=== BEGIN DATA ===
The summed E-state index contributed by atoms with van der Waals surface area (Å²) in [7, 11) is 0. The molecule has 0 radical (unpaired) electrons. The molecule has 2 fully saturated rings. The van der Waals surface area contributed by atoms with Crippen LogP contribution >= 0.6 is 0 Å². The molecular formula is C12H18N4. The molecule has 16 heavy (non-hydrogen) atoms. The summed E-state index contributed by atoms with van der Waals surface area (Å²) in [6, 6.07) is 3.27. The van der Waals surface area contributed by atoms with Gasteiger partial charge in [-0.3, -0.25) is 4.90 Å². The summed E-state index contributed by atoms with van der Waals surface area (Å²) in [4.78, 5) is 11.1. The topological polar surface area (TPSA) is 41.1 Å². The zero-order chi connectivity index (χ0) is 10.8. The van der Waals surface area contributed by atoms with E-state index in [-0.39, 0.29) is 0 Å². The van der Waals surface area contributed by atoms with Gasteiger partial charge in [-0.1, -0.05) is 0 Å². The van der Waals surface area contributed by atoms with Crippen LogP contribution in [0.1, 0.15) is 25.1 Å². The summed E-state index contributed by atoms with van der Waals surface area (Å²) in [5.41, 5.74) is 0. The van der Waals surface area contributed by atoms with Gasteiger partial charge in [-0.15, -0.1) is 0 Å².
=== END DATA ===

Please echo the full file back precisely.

The summed E-state index contributed by atoms with van der Waals surface area (Å²) in [7, 11) is 0. The molecule has 0 radical (unpaired) electrons. The molecule has 2 fully saturated rings. The van der Waals surface area contributed by atoms with Crippen LogP contribution >= 0.6 is 0 Å². The molecular formula is C12H18N4. The molecule has 16 heavy (non-hydrogen) atoms. The summed E-state index contributed by atoms with van der Waals surface area (Å²) in [6, 6.07) is 3.27. The van der Waals surface area contributed by atoms with Gasteiger partial charge in [-0.3, -0.25) is 4.90 Å². The summed E-state index contributed by atoms with van der Waals surface area (Å²) in [4.78, 5) is 11.1. The topological polar surface area (TPSA) is 41.1 Å². The zero-order chi connectivity index (χ0) is 10.8. The van der Waals surface area contributed by atoms with E-state index in [-0.39, 0.29) is 0 Å². The van der Waals surface area contributed by atoms with Gasteiger partial charge in [-0.1, -0.05) is 0 Å². The van der Waals surface area contributed by atoms with Crippen LogP contribution in [0.1, 0.15) is 25.1 Å². The summed E-state index contributed by atoms with van der Waals surface area (Å²) in [5.41, 5.74) is 0. The van der Waals surface area contributed by atoms with Gasteiger partial charge in [-0.15, -0.1) is 0 Å².